When I first reviewed Alfred, the app- and file-launching utility, back in early 2011, I praised it for its simplicity: You'd invoke the utility with a shortcut key-combination, type the first few letters of an application or file's name, and Alfred would find what you wanted and open it. It did more than OS X's built-in Spotlight feature--if not quite as much as other launchers such as Butler, Launchbar, or Quicksilver--without a lot of monkeying around.
But almost as soon as I wrote that review, Running With Crayons, the utility's developer, began monkeying around with Alfred, adding powerful new features such as global hotkeys (which let you assign permanent keyboard shortcuts to files, apps, Web searches, and other things) and extensions (which let you quickly run AppleScripts, Automator workflows, complex file searches, and more) to the essentially simple app. With Alfred 2, that trend continues. This recent major update introduces a feature called workflows for performing more-complex series of actions.
Thankfully, this added power doesn't compromise Alfred's appealing simplicity. You can still use Alfred to reliably find and launch files, apps, and Web searches without any complex configuration. But if you're willing to dig deeper, you might be pleasantly surprised by just how powerful this easy-to-use launcher can be.
When you activate Alfred using your chosen shortcut (I use Control+Space), you get a basic text-entry box. You start typing what you want there, and Alfred returns a list of possible hits. Scroll down that list (or use one of the displayed Command-number keyboard shortcuts) and select an item to open it. So far, this sounds just like Spotlight, right? But like other third-party launcher utilities, Alfred learns which apps you launch most frequently and puts the most-used ones at the top of the results list. (I wish it did so more reliably with files.)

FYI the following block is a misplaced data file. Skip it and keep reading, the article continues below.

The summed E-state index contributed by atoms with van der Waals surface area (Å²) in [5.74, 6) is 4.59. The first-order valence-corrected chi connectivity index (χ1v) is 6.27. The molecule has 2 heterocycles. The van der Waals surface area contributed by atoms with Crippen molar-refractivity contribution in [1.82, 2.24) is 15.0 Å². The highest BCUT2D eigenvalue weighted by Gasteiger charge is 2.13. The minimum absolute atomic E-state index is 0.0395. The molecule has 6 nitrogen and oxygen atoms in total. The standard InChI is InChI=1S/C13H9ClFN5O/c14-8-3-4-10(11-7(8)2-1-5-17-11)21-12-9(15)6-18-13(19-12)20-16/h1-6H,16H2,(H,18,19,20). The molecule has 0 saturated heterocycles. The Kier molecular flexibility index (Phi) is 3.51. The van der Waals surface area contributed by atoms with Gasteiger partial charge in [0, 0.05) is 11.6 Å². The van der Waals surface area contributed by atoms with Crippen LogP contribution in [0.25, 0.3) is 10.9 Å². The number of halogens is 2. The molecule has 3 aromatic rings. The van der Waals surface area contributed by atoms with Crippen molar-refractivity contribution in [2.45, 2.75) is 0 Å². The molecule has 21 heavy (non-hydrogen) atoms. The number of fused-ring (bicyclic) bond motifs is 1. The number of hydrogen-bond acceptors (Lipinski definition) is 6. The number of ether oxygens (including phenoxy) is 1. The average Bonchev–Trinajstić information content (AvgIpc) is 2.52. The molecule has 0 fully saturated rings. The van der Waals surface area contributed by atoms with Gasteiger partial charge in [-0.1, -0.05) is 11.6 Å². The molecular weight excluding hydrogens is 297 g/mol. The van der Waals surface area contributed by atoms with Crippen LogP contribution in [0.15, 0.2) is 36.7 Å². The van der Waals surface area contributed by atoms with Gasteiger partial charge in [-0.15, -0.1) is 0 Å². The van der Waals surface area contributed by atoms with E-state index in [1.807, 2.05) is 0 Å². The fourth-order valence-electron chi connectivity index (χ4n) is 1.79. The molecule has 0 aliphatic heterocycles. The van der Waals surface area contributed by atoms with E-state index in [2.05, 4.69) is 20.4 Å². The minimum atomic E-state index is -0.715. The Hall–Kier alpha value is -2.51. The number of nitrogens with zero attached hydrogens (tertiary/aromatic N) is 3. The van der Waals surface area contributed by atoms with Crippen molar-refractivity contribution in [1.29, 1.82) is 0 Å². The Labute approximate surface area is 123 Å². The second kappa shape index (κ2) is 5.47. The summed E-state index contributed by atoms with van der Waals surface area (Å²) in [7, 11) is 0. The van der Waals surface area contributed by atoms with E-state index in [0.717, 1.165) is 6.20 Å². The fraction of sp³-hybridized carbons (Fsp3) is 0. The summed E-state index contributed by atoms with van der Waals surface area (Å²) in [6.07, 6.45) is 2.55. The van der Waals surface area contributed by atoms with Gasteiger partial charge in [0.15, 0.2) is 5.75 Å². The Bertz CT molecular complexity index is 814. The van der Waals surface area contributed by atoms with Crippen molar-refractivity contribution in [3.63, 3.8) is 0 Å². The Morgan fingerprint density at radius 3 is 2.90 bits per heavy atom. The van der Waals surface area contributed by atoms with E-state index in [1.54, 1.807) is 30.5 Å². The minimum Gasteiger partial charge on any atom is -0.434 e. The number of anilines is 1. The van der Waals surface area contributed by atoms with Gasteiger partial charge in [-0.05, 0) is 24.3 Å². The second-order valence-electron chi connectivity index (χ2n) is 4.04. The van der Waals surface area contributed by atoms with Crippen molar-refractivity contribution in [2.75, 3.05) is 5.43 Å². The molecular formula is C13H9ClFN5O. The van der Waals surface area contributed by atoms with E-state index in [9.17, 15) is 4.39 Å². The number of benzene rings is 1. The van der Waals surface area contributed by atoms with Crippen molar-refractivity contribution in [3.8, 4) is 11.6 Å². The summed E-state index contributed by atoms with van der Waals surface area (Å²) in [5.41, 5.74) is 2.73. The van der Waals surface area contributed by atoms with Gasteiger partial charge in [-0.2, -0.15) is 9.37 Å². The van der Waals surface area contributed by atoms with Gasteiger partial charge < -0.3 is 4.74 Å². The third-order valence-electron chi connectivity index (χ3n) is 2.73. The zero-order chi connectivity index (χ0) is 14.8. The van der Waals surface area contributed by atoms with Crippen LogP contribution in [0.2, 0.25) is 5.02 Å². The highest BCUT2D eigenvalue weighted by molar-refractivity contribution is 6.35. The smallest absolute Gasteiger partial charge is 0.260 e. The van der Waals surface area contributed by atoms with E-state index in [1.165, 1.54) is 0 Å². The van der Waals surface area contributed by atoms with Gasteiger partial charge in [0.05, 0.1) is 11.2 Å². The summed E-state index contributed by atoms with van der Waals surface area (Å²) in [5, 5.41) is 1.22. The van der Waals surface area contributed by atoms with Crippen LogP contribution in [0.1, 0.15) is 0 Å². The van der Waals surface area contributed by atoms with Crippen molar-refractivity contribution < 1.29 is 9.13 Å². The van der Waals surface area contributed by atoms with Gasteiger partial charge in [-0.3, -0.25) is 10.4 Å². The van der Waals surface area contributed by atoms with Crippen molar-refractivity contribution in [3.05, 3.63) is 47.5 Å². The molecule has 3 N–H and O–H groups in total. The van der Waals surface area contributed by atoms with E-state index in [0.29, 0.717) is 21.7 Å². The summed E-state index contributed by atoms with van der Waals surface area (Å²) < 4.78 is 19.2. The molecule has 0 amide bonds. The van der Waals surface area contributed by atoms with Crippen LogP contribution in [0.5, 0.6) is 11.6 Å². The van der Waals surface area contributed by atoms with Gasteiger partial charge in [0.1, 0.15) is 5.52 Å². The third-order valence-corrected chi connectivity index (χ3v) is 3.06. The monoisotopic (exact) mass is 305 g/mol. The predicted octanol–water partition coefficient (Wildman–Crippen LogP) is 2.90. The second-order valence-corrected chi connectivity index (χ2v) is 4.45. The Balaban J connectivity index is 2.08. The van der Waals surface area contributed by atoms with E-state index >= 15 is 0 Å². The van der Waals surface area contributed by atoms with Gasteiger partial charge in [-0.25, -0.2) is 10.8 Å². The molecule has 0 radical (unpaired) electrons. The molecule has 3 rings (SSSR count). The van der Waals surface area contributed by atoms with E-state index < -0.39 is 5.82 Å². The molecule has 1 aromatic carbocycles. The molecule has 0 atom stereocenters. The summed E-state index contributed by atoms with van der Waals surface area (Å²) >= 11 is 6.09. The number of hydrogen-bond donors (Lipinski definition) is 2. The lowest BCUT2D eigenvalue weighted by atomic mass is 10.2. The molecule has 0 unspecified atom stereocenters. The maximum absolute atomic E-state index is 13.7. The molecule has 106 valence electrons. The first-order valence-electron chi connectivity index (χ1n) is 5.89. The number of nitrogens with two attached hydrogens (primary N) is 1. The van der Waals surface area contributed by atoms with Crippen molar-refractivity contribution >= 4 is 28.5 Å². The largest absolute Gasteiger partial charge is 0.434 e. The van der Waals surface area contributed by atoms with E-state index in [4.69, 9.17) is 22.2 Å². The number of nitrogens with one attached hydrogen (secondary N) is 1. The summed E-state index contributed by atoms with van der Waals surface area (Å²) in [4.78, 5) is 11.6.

Using keywords, you can find more than just apps and files. For example, typing g followed by a search term, for example, initiates a Google search for that string of text. There are similar shortcuts for Bing, Yahoo, Gmail, Twitter, Amazon, and more. Alfred can also search your contacts, clipboard history, and dictionary; it can perform standard and advanced math calculations; and it offers a library of keywords for controlling your Mac (logout and emptytrash, for example). Alfred also has an iTunes controller and text-snippets capabilities, a la TextExpander.
Since my previous review, Alfred 1.x extended its core functionality in some really useful ways. A file buffer, for example, lets you find multiple files in sequence, adding each to the buffer with a quick keyboard shortcut, then perform the same action (copy, move, whatever) on all of the files at once.
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